Xavier de Callataÿ

The artist lecturing in front of Caring and Death movement, Symphony for Christine, in his Soho Studio, New York City 1992.

Books and Limited Edition Publications
1997 Brabant Wallon, L’Arbre et le Sillon”, Xavier de Callataÿ
and Chantal Blanchard - Verbiest, Editions Racine, Belgium

“Preservation Hall” by William Carter, W.W.Norton & Company, NYC and London.
Book about Jazz and the Famous New Orleans Jazz Hall.

The Jazz Musician Paintings of Xavier de Callataÿ are depicted
with live jazz musicians in several photographs.The photo of 1961 shows the
artist painting a live jazz band performing in his French Quarter
Studio above Preservation Hall.

1979 “Audubon Park Portfolio”, limited edition published in New Orleans, LA


ARTnews Review

Xavier de Callatay
Burial of Christine (detail from Death, the third movement of the cycle "Symphony for Christine"), oil on canvas, 92 by 72 inches
Symphony total size = 8 feet height by 62 feet (ca 3 meters x ca 19 meters)
Michael Walls Gallery, New York

In this extraordinary suite of fresh, beautifully painted, allegorical works, Xavier de Callataÿ celebrates the life of Christine Pleasonton, an idealistic young woman who died a suicide in 1985. But the series is much more than the memory of one life. It is the Belgian born artist's romantic affirmation of woman as a source of love. life, and continuity.

"Symphony for Christine" is a cycle of 11 canvases arranged in four movements: fantasized scenes symbolizing desire, caring, death, and love. In Caring Christine comforts a mother and child in the ambience of an Everglades swamp, as pink and crimson flamingos soar upward across the sweep of the 7-foot-high and 17-foot-wide triptych. What makes the piece work is the sense of light - combining sunrise and sunset - that the artist is able to convey, the naturalness of the figures, and his masterly application of paint, from thin scraped-down surfaces to rich impastoes to unselfconscious bravura squiggles.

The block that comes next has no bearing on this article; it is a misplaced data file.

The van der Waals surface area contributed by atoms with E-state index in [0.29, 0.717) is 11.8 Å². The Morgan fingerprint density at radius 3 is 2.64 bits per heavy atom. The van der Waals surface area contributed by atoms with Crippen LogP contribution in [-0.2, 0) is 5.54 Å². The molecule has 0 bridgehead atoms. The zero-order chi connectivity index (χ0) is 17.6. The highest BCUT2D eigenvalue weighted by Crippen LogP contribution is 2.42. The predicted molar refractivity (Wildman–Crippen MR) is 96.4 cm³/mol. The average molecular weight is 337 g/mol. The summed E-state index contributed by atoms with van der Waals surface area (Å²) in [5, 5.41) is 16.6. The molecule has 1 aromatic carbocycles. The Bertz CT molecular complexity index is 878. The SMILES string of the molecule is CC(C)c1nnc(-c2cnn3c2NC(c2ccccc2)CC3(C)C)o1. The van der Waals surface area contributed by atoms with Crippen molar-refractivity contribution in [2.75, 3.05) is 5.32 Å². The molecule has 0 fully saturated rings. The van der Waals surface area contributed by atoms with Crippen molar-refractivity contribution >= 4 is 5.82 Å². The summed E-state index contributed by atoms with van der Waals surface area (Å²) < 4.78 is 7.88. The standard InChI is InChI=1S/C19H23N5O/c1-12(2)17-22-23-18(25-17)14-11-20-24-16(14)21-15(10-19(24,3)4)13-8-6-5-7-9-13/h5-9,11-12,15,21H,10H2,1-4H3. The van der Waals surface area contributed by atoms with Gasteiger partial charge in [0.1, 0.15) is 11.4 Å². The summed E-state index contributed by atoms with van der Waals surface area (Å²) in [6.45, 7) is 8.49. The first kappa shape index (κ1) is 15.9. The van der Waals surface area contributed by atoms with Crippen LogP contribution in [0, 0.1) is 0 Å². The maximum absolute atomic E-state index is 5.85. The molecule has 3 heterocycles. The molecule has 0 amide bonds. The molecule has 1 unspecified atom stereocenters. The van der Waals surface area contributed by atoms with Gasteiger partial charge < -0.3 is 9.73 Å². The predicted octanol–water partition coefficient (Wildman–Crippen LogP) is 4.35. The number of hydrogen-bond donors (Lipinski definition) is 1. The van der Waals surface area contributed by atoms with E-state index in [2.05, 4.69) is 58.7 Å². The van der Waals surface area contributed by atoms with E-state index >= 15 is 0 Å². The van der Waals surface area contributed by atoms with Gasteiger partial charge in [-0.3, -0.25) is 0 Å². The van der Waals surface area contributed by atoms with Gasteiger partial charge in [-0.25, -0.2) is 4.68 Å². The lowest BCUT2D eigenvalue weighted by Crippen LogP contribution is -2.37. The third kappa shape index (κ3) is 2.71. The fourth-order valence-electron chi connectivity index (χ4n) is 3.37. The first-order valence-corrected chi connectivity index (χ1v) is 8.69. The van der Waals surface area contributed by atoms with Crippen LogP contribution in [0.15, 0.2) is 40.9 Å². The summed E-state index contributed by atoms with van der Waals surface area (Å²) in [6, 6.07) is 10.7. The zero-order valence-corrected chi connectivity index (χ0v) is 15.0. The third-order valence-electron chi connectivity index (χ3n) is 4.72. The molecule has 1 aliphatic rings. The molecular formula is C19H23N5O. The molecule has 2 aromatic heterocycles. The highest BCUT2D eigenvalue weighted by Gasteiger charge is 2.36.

In “Death“ there are multiple scenes of Christine's body being lowered down by loving friends. On the left a jeep surrounded by apes and monkeys may represent the encroachments of modem life and evil forces, while elephants, on the right, stand for strength and continuity. Somber browns and violets are enriched by the glow of a rosy sunset and the rich prints of women's dresses. The final panels - a lush underwater scene of Christine beckoning to nude lovers - is a vision that only an artist as talented as de Callataÿ could carry off without being maudlin or corny.

It is rare to find a contemporary artist who can develop his own symbols and present them with such technical skill and strength of conviction that they transcend their source in his private memories and beliefs to assume a universal meaning.

Ruth Bass
art critic for ARTnews, September 1993


Press Art Reviews - TV - Interviews - Documentary Films - Catalogues

ARTnews Magazine, Article by Ruth Bass, New York, NY, September 1993

Catalogue “Symphony for Christine”, Michael Walls Gallery, New York, February 1993,
and Museum of Art, New Orleans, LA, February 1994

Four New York TV interviews of Xavier de Callataÿ and Gabriele Pallin, June 1991
Children Museum of Manhattan, NY

Le Soir, Article by Nathalie Mattheiem, “ Deux Peintres Belge”, Belgium, August 1991

New York Times, Article by James Hirsch, June 20th, 1988

Documentary Film “New York” by Maurice Vermeesch, 1984, National Television Belgium

ARTWORLD Magazine, Review of Exhibition by Judd Tully, November 1982
New York, NY,

Review of the “Human Figure” by Roger Green, The Times Picayune, March 21, 1982 New Orleans, LA

Catalogue Introduction by David Lawall, Joanna Dean Galleries, November 1982, New York, NY

ARTS Magazine,Xavier de Callataÿ, Article by Margaret Wolfson, November 1982 New York, NY

Review of Exhibition by Stephane Rey, L’Echo de la Bourse, Belgium, February 20th, 1982

Review of “The Figure” by Roger Rapp, The Woodstock Times, NY, July 31, 1980

Review of Exhibition by S. Joslyn Fosberg, The Courier, New Orleans, LA, July 1977

Documentary Film about Xavier de Callatay by Jean Antoine, Paris 1976 - put bold

Article “ Reflections of New Orleans” by Jennifer Quale, January 1972
Times Picayune, New Orleans, LA

Catalogue Introduction by Charles Kerbs, Bienville Gallery, New Orleans, LA, 1971

Review of Exhibition by Alberta Collier, The Times Picayune, March 10, 1968, New Orleans, LA

Review of Exhibition by George S. Dibble, The salt Lake City Tribune, March 2, 1957,
Salt Lake City, UT